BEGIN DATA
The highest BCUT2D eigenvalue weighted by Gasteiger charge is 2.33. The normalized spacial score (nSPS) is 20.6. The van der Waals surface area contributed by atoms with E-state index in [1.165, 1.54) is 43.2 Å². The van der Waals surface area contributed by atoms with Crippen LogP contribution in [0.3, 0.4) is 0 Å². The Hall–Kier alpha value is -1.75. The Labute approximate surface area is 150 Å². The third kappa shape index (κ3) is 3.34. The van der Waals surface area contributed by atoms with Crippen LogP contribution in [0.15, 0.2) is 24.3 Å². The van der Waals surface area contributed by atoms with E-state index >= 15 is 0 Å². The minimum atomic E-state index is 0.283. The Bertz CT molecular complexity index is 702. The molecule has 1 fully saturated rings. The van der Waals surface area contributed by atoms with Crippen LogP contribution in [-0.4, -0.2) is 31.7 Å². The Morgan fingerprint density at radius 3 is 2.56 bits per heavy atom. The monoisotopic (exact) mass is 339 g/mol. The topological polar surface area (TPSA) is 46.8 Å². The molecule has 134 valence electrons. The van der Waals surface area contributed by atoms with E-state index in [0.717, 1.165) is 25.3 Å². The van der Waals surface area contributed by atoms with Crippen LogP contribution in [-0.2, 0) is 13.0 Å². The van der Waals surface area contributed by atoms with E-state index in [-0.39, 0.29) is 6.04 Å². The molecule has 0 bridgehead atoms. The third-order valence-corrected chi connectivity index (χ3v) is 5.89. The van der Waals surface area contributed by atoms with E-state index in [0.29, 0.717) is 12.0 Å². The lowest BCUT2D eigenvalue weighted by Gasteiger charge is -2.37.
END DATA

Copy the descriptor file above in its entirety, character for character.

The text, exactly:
The highest BCUT2D eigenvalue weighted by Gasteiger charge is 2.33. The normalized spacial score (nSPS) is 20.6. The van der Waals surface area contributed by atoms with E-state index in [1.165, 1.54) is 43.2 Å². The van der Waals surface area contributed by atoms with Crippen LogP contribution in [0.3, 0.4) is 0 Å². The Hall–Kier alpha value is -1.75. The Labute approximate surface area is 150 Å². The third kappa shape index (κ3) is 3.34. The van der Waals surface area contributed by atoms with Crippen LogP contribution in [0.15, 0.2) is 24.3 Å². The van der Waals surface area contributed by atoms with E-state index >= 15 is 0 Å². The minimum atomic E-state index is 0.283. The Bertz CT molecular complexity index is 702. The molecule has 1 fully saturated rings. The van der Waals surface area contributed by atoms with Crippen LogP contribution in [-0.4, -0.2) is 31.7 Å². The Morgan fingerprint density at radius 3 is 2.56 bits per heavy atom. The monoisotopic (exact) mass is 339 g/mol. The topological polar surface area (TPSA) is 46.8 Å². The molecule has 134 valence electrons. The van der Waals surface area contributed by atoms with E-state index in [0.717, 1.165) is 25.3 Å². The van der Waals surface area contributed by atoms with Crippen LogP contribution in [-0.2, 0) is 13.0 Å². The van der Waals surface area contributed by atoms with E-state index in [-0.39, 0.29) is 6.04 Å². The molecule has 0 bridgehead atoms. The third-order valence-corrected chi connectivity index (χ3v) is 5.89. The van der Waals surface area contributed by atoms with E-state index in [0.29, 0.717) is 12.0 Å². The lowest BCUT2D eigenvalue weighted by Gasteiger charge is -2.37.